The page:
Why was I in such a rush to graduate? Aside from feeling desperate to be away from both households - my dad’s where he barely spoke to me now that I was unwilling to be his therapist, and my mom’s where everyone actively avoided the topic of her alcoholism and rage toward me - I had a crush on a twenty-four year old teacher in my high school. He was a history teacher, but not my history teacher. He wore cargo pants and high tops. He looked like a kid and he often acted like one, too. I loved talking to him. He seemingly reciprocated my feelings. He didn’t act on them physically, but we were in an emotional relationship by anyone’s standards, and just waiting for me to graduate. Or so I thought, but he actually had other plans. The one person who was my history teacher had lost his mind. I had been working with him after school so I could learn the second year of American History on my own and be ready for the Achievement test a year early. He was willing to help me. But then it got weird.
There was a day he said he knew if we’d met in college we would have dated. He must have been 35. He was married. I was 16. I had less than zero interest, and if we’d met when he was in college I would have been in diapers, or maybe I wouldn’t have even existed yet. If time had somehow bent so that we could both have been twenty at the same time, even then I would have had less than zero interest. I was shocked that he said that to me, and I left. I never asked him to help me learn anything again. I showed up for his classes, did the homework, took the tests and that was it. I dropped out of Model U.N because he ran it and he chaperoned all the travel weekends when we’d debate other schools. I didn’t want to be anywhere near him. Then he called me at home because he was distraught and I told him to get it together. I said I was absolutely not interested in him in any way and there was no chance of that changing. I was angry, and I didn’t hide it. Then he sent a love letter to my house, which I tore into shreds because I knew if my mother found it, his life would be over. His marriage would be over. His job would be over.
So there I sat in the oppressively small office with the bearded, pipe-smoking department head and he said: “I wanted to talk to you because you are wreaking havoc in my department.” This is the moment when I wish that I, as I am now, could bust through the door and grab me, as I was then, and tell that bastard that actually no, it was not me wreaking the havoc, it was the men in his department who needed this shaming. I didn’t have the words then, and I was still protecting those men. That’s what I was trained to do. So I sat there feeling naked and miserable, admitted I had a crush on the one guy without saying it was mutual, and told him the other guy had developed some kind of obsession and I really didn’t know what to do about it other than stay away from him. If he ever talked to my teacher, I don’t know. It didn’t occur to me that it would have been absolutely fine if my teacher lost his job, his wife, his life as he knew it. It didn’t occur to me that grown men should realize there are repercussions to their actions and that I didn’t have to pay the tab.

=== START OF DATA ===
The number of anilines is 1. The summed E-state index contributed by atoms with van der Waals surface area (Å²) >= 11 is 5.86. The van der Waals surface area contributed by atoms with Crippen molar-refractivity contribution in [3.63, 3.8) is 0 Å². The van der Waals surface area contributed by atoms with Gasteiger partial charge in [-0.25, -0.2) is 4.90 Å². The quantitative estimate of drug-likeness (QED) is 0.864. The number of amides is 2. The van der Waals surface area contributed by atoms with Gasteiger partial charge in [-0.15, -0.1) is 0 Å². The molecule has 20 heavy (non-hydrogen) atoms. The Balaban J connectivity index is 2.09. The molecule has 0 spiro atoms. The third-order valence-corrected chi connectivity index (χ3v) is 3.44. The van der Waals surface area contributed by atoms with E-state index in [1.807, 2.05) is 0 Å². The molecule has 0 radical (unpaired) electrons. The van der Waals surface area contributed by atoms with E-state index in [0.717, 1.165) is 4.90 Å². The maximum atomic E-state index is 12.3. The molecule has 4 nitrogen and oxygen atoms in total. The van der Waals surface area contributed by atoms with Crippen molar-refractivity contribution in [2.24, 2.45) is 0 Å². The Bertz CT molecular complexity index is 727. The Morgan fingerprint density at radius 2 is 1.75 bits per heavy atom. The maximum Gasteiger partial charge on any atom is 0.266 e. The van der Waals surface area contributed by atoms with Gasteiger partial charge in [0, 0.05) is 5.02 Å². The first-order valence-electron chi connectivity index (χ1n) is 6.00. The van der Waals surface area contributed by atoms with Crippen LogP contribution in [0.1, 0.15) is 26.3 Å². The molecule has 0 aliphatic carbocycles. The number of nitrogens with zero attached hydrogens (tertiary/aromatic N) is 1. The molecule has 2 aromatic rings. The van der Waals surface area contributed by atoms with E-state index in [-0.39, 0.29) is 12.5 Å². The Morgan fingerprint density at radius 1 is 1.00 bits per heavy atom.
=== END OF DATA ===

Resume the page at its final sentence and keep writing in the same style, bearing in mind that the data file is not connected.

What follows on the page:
In Nabokov’s book, Lolita, Lolita is described as a tomboyish twelve-year-old named Dolores. She becomes the step-daughter of Humbert Humbert, a twisted pervert obsessed with young girls, who grooms her and then repeatedly rapes her. He gives her the name Lolita, and destroys any chance she had at a normal childhood. That’s the story. She is not some vixen peering over her heart-shaped glasses sucking on a lollipop as the film’s poster would have you believe, nor is she fourteen (which would have been just as horrific, mind you), she’s twelve, and she’s just a normal kid. Or, she was just a normal kid until her mom married the wrong man and then died in a car crash leaving her to fend for herself. It wasn’t her fault - it isn’t any child’s fault if a man finds her attractive and doesn’t have the moral and physical fortitude to walk away. It isn’t any woman’s fault, no matter what she’s wearing or how much she’s had to drink, if a man takes advantage of her. The men need to do better. And my god before you say it, not all men. I’m married to one of the good ones, believe me, I know. Just many of them. Too many of them.
Do you know how many women I’m going to hear from after I publish this essay? It’s going to be a lot. Amidst all the allegations about Russell Brand this week, is the side-note that one of his accusers was sixteen when they were in a “relationship”…and he was thirty-one. Sixteen is the age of consent in the U.K. where this relationship took place, and I suppose that’s why most of the conversation has centered around other aspects. I don’t know if you remember being sixteen, but I do. Part of being a teenager is that you think you know everything. That's kind of the key thing about being a teenager. You have all the confidence in the world, and not a lot of life experience. Then life continues and you realize that you didn’t know everything, like how utterly devastated you’d be when a grown man came along and wreaked havoc with your heart, your mind, your life. You know when you know, and by then the damage is done.
If you’d like to meet me in real time for a talk about what it feels like to grow up in a culture or a family that leaves you to fend for yourself, and how to feel powerful, sane and steady regardless, I’ll be here Friday, 9/22/23 at 11:15am PST, or you can wait for the Come As You Are Podcast version. If you’d like to meet me out in the world, I’d love that so much. Here are two possibilities. (Registration for Joshua Tree closes September 30th!)